Have you ever felt cold in an office? Or noticed how many women complain about the office being chilly?
That’s because the standard room temperature was devised using a 40-year-old man weighing 154 pounds to calculate the default metabolic rate. In fact, because of biological differences (some in a study here), on average, women prefer the indoor room temperature to be 77. Men? 71. Of course people are unique, but the gender differences here are robust. Robust enough so that you’ve probably noticed it. (Feeling uncomfortably cold in an office can actually take a toll on your productivity.)
We came to the conclusion about “room temperature” because we measured subjects who had one very specific thing in common, and thought that the results generalized to everyone. This is called selection bias.
Selection bias impacts findings all the time, even when we don’t realize it. This is why most modern psychology studies aren’t nearly as iron-clad as we once thought. Results from people who grow up in an Western, Educated, Individual (as opposed to Communal), Rich, and Democratic societies can’t be generalized and said to represent everyone on earth. At best, they speak for the people in that study.
The Marshmallow Test
Surely you’ve heard of The Marshmallow Test. If not: a researcher at Stanford named Walter Mischel began testing kids’ ability to delay gratification. In his seminal study, he placed children in front of a piece of candy. Before he left them alone with it, he told them that if they could hold off eating it until one of the researchers returned—roughly 15 minutes—they’d be ultimately be rewarded with two marshmallows.
Being able to wait for the second marshmallow ended up predicting higher SAT scores and more career success. As adults, they were less likely to abuse substances or become obese; even their relationships were better. In a huge follow-up study 40 years after the original one, researchers found differences in how the brains of “delayers” and the “nondelayers” responded to rewards.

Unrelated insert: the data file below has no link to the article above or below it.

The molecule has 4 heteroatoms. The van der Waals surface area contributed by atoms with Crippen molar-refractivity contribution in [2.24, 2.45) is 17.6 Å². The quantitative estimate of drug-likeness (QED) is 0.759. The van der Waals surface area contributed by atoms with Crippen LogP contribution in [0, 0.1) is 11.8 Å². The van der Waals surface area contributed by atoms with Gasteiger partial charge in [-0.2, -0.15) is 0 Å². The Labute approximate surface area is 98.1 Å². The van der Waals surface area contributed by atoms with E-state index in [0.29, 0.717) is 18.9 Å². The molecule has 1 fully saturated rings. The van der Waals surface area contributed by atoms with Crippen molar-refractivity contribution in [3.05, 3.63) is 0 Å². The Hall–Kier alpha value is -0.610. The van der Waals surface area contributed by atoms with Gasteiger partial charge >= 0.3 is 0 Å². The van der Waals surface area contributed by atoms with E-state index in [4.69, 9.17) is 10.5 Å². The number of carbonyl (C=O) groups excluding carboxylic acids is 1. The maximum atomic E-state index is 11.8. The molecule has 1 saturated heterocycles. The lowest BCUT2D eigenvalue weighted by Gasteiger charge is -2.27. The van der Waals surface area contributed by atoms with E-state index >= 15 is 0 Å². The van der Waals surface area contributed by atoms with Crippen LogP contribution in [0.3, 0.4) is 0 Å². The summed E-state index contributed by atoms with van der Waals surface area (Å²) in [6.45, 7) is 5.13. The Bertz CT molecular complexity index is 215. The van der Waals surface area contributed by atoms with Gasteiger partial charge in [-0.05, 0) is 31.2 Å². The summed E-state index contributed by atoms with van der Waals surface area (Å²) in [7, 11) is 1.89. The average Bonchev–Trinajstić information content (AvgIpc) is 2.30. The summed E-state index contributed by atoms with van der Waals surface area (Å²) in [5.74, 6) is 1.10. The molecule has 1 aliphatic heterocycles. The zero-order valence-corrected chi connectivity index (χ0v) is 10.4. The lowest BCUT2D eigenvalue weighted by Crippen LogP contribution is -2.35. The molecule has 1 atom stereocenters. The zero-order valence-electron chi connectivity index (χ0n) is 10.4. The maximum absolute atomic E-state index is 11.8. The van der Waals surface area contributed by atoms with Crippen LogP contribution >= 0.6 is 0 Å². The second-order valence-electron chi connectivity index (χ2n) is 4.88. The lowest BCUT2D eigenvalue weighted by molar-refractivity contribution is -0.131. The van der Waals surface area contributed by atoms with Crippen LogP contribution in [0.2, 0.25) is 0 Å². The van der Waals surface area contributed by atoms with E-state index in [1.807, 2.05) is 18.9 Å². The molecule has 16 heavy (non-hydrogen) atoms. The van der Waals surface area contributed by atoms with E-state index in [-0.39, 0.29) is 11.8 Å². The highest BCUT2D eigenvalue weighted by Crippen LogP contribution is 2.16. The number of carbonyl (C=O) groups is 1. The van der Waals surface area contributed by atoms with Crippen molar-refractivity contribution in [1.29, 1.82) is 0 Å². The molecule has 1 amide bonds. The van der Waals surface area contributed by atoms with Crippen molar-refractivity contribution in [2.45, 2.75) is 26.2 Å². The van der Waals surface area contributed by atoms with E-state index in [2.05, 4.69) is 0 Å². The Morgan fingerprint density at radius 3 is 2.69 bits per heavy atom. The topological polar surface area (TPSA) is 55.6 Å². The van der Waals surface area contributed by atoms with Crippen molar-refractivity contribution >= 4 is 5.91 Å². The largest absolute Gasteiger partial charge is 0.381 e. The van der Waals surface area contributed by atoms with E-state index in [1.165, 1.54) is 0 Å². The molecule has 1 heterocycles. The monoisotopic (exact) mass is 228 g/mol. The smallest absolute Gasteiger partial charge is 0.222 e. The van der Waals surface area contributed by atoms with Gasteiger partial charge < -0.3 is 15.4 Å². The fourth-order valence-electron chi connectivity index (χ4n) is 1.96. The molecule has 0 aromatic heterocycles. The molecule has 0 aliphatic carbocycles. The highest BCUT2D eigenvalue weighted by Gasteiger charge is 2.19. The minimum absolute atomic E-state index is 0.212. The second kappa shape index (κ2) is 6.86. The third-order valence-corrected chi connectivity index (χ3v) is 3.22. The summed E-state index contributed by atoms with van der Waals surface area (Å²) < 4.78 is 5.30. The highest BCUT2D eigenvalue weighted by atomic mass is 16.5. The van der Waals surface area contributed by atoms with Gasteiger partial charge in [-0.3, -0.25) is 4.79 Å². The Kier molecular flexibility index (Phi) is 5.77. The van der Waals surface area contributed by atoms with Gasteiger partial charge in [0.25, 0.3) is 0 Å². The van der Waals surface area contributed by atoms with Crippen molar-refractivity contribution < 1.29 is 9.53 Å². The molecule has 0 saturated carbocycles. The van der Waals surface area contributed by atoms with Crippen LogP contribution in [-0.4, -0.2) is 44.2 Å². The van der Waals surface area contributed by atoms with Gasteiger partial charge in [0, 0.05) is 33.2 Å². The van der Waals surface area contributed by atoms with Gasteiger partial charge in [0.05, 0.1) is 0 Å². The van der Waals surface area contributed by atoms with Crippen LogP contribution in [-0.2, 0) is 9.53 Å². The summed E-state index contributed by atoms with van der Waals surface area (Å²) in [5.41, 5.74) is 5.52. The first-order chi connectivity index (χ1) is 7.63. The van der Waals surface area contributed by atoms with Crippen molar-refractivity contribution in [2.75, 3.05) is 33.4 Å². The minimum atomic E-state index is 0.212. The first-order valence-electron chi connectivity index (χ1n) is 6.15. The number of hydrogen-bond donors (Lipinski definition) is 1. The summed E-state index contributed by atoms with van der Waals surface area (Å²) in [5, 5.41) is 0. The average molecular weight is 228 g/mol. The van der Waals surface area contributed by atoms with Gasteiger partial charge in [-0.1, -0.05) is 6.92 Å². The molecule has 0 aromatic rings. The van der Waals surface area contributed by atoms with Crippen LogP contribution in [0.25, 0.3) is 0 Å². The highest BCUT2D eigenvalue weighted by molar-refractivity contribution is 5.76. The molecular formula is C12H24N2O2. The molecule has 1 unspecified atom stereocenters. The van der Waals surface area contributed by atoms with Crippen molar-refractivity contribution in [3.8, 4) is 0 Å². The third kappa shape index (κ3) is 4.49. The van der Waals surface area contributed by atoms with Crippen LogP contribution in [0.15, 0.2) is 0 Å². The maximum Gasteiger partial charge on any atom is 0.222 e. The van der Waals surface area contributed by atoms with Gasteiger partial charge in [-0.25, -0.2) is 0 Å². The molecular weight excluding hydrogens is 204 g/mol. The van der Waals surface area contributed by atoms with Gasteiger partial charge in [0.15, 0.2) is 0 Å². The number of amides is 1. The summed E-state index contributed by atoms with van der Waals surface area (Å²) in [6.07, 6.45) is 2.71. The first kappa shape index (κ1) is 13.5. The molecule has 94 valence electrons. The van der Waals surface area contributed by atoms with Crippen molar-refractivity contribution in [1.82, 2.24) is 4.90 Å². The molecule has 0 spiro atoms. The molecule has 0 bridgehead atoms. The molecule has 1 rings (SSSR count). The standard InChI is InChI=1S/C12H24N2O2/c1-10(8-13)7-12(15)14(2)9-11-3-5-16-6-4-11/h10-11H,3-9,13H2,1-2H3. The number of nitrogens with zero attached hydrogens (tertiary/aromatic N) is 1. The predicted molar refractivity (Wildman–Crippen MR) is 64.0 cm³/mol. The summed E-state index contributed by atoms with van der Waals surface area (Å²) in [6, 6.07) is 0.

But “the original results were based on studies that included fewer than 90 children—all enrolled in a preschool on Stanford’s campus.”1Jessica McCrory Calarco. “Why Rich Kids Are So Good at the Marshmallow Test: Affluence—not willpower—seems to be what’s behind some kids’ capacity to delay gratification.” The Atlantic.
The kids who participated in the study did not represent a random sample from the population at large: they were largely white, upper middle class kids whose parents were affiliated with Stanford. They were the perfect example of what Joseph Henrich called WEIRD: Western, Educated, Individual, Rich, and Democratic.2The marshmallow test is failing the current replication crisis in psychology.
The Other Marshmallow Test
What if you, as a kid, had seen people wait for the marshmallow and come up empty-handed? What if an adult who promised you a marshmallow never followed through? You’d doubt that your patience would pay off. In fact, another study in 1970 found just this.3Richard T. Walls and Tennie S. Smith. “Development of Preference for Delayed Reinforcement in Disadvantaged Children.” Journal of Educational Psychology 61, no. 2 (1970): 118-123. Children from disadvantaged homes—if they qualified for free school lunches or their parents were on welfare—were less likely to wait (3/15 waited, compared to 11/15 kids whose parents weren’t on welfare.) There was a large correlation between the children’s ultimate choice and locus of control—or how much they thought that their own actions would influence the future. Patient kids felt that their waiting time was “instrumental in earning the more valued payoff.”
After the initial trial, the more impulsive kids received a lesson from the researchers: they were shown what they would have received, had they waited. This single, tiny intervention (seeing that candy bar in real life!) was enough to make all of those kids wait in following trials. “An interesting and perhaps more important analysis… indicates that disadvantaged children cannot categorically be termed ‘nondelayers.’”4Walter Mischel. “Father-Absence and Delay of Gratification: Cross-Cultural Comparisons.” Journal of Abnormal and Social Psychology 63, no. 1 (1961): 116-124.